THE HUNGER GAMES: CATCHING FIRE heats things up

6 Jan

THE-HUNGER-GAMES-CATCHING-FIRE

I have not read the books, but everyone tells me the first film was water down when it came to the politics. As for the second film, the same people told me the second installment was closer to the book’s true intention. From an objective point of view, the politics come from  the same oppressive position found in most science fiction films. It was suggested in the first through an ideological state apparatus, whereas in the second film it manifests itself into a repressive state apparatus through military force and law enforcement, which makes it easier for audiences to identify. Both films were good, but the second film is entertaining because the antagonists’ intentions are blurred, making a more complex film for audiences to enjoy. Winning is not the only thing that is important in this film, which creates opportunities for Katniss Everdeen (Jennifer Lawrence) and Peeta Mellark (Josh Hutcherson) to build and explore their characters’ darker side.

WORD COUNT: 158

Chuck’s Grade: B

Adam’s Grade: B

OLD BOY (2013) has some new tricks

1 Jan

OLD-BOY-2013

Spike Lee’s desire to re-interpret the critically acclaimed 2003 South Korean film, Old Boy for domestic audiences was a bold move because of the amount of criticism he would receive from audiences familiar with the original. I was eager to see how he would negotiate certain scenes and particular parts of the story that have made Old Boy a memorable, but uncomfortable film to watch. Technically, everything is in the movie, but done in a way that is more like a jazz musician riffing on a familiar melody than a replay of an old song. Some things worked really well, while others things did not. This version had more of back story, which made it easier for American audiences to understand, but it was too much because those moments of discomfort did not have the same impact. However, I enjoyed this movie and the choice to cast Josh Brolin and Elizabeth Olsen as the principal characters was a strong choice.

WORD COUNT: 158

Chuck’s Grade: B

Adam’s Grade: N/A

47 RONIN are turning over in their graves

30 Dec

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The film’s director, Carl Erik Rinsch is probably kneeling before a room of executives at Universal and offering to perform seppuku for the dismal 47 Ronin starring Keanu Reeves. Everyone knew the film was in trouble long before its eventual Christmas release date, but I (Chuck) am a martial art film junkie and wanted to give the film a fair viewing. Unfortunately, the film lived up to its bad press by putting together a poorly assembled re-interpretation of the legendary story about Japan’s most famous samurai. There was no cohesion from scene to scene because the production is unable to balance the fantasy with the real story. Rinsch tries to honor both ideas, but it simply does not work. The special effects are distracting and predictable. Also, Universal Studios should be ashamed of themselves for thinking a  story about a group a men known for gaining honor through mass suicide would be a successful holiday blockbuster.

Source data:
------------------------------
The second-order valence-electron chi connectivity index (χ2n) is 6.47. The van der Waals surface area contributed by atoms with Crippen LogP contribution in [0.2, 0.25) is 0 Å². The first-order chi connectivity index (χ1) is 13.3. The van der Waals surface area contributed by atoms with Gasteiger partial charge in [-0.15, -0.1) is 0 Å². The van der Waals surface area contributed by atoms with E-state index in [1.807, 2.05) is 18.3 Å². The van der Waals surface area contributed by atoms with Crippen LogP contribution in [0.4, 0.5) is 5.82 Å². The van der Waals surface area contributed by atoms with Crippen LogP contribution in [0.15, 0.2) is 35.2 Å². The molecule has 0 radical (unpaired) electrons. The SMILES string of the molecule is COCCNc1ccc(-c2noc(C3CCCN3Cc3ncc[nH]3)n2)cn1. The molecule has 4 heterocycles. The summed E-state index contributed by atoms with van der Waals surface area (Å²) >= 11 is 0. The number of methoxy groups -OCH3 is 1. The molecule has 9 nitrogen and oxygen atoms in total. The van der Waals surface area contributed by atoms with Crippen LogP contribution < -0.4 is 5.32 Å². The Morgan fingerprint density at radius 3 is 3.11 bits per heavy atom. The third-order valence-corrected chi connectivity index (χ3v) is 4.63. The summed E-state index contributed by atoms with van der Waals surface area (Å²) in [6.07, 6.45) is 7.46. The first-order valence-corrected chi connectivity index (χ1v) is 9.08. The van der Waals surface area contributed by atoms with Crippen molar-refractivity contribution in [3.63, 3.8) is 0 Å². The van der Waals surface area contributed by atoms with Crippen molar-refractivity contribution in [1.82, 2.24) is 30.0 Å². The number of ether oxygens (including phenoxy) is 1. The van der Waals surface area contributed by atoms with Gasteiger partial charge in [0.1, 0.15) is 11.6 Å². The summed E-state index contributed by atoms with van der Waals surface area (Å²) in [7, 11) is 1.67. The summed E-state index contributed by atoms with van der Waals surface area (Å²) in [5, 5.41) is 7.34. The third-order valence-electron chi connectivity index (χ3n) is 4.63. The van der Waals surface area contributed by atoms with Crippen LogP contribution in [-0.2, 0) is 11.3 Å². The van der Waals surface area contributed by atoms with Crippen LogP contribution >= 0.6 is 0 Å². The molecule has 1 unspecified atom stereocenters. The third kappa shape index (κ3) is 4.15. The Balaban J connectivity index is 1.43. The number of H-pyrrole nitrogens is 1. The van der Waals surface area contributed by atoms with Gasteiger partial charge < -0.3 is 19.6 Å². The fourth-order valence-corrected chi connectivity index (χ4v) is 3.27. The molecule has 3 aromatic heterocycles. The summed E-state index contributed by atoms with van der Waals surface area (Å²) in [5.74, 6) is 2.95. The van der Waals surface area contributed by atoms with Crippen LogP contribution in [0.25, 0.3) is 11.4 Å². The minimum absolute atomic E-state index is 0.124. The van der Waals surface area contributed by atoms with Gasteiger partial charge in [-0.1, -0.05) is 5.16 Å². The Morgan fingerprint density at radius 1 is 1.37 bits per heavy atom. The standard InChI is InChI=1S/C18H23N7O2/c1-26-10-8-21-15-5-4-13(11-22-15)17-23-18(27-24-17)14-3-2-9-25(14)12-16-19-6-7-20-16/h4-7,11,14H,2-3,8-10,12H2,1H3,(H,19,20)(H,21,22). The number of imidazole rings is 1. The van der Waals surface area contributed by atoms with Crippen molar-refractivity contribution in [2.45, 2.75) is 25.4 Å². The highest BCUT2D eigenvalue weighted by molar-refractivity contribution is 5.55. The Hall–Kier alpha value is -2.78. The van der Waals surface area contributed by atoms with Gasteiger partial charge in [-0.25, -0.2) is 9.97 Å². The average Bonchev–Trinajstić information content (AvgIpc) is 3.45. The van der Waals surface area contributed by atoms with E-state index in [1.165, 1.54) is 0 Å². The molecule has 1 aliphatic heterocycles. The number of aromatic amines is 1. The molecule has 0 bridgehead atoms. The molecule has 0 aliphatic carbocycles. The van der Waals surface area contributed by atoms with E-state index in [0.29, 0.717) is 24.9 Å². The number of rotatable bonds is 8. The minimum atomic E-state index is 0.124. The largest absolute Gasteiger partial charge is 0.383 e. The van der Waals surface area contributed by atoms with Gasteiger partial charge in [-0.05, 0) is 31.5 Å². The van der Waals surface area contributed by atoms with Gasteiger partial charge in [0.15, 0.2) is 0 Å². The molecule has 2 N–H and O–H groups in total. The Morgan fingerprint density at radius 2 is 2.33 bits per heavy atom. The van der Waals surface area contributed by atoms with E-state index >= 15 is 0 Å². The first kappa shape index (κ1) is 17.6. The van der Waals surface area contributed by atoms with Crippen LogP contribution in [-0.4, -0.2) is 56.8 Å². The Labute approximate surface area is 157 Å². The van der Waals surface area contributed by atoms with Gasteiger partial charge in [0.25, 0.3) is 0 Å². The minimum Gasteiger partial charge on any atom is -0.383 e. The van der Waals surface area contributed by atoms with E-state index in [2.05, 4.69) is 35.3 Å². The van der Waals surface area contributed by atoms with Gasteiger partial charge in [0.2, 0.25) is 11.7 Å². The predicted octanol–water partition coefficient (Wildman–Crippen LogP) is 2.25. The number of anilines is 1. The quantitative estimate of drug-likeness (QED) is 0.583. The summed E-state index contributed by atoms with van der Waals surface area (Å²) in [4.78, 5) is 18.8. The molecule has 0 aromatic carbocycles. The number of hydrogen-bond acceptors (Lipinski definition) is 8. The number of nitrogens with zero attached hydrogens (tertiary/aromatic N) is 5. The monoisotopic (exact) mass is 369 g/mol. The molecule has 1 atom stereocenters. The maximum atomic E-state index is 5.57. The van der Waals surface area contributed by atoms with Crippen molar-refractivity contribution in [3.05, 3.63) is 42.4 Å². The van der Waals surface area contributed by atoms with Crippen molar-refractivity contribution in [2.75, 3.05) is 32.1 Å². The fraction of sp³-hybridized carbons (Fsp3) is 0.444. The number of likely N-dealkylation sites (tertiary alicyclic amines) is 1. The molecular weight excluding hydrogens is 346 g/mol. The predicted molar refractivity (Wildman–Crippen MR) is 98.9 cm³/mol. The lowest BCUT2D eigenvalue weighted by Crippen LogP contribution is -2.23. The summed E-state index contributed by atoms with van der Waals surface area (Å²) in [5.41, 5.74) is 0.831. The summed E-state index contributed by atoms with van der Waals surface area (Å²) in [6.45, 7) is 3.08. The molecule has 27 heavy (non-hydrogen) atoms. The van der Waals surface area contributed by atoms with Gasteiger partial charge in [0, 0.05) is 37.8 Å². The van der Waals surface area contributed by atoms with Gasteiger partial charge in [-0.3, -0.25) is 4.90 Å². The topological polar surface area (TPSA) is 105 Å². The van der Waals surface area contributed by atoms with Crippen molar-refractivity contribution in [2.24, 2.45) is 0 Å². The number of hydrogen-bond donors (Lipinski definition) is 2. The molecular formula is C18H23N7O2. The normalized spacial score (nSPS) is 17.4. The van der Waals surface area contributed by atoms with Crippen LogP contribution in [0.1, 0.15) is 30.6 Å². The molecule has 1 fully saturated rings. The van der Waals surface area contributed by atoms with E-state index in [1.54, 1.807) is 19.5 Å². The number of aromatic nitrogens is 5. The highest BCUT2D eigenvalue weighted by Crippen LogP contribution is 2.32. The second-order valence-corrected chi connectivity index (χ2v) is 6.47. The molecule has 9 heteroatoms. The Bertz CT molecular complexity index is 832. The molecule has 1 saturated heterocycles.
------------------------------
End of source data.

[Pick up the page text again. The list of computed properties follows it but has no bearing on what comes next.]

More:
WORD COUNT: 154

Chuck’s Grade: D

Adam’s Grade: N/A

DRUG WAR cooks up something new

28 Dec

DRUG-WAR

America is no stranger to films about crystal meth and the dark characters that are associated with the narcotic, however, in mainland China director Johnnie To breaks new ground by cooking up an interesting gangster film that has a snitch willing to say or do anything to save his life with an undercover cop determined to bring a group of gangsters to justice by any means necessary. Police captain Zhang  (Sun Honglei) takes information from Timmy Choi (Louis Koo) and runs with it by impersonating different gangsters while at the same time pumping Choi for more and more information, until it leads him to the major players behind the drug trade. Choi’s integrity and loyalty are being tested while Zhang  battles with his ego and obsession. Both actors give strong performances that lead audiences along to an amazing climax featuring ultra violence from every possible direction. I liked the film, but buying into the cops’ sting was difficult for me.

WORD COUNT: 160

Chuck’s Grade: B

Adam’s Grade: N/A

THE MAN OF TAI CHI is stopped by Keanu Reeves

27 Dec

the-man-of-tai-chi

Keanu Reeves does many things right in his directorial debut. He hires Woo-ping Yuen as his Action Director and he casts Tiger Hu Chen as the lead character, as well as using martial art legend Yu Hai to teach the style’s life lessons. There is some great choreography and variety to the film’s action sequences. Tiger Hu Chen’s adversaries all bring something different to the table. The problem arises when Reeves casts himself as the main antagonist, which was cool to watch him play the villain, however his acting range bleeds into Nicolas Cage territory when he attempts to be menacing. It is almost comical at times and the film would have been served better if he took a back seat and stayed in the director’s chair. Also, his “fighting skills” have diminished since the Matrix Trilogy, although he keeps his signature black outfits.  The Man of Tai Chi has some moves but it cannot evade Keanu’s poor acting.

WORD COUNT: 159

Chuck’s Grade: C+

Adam’s Grade: N/A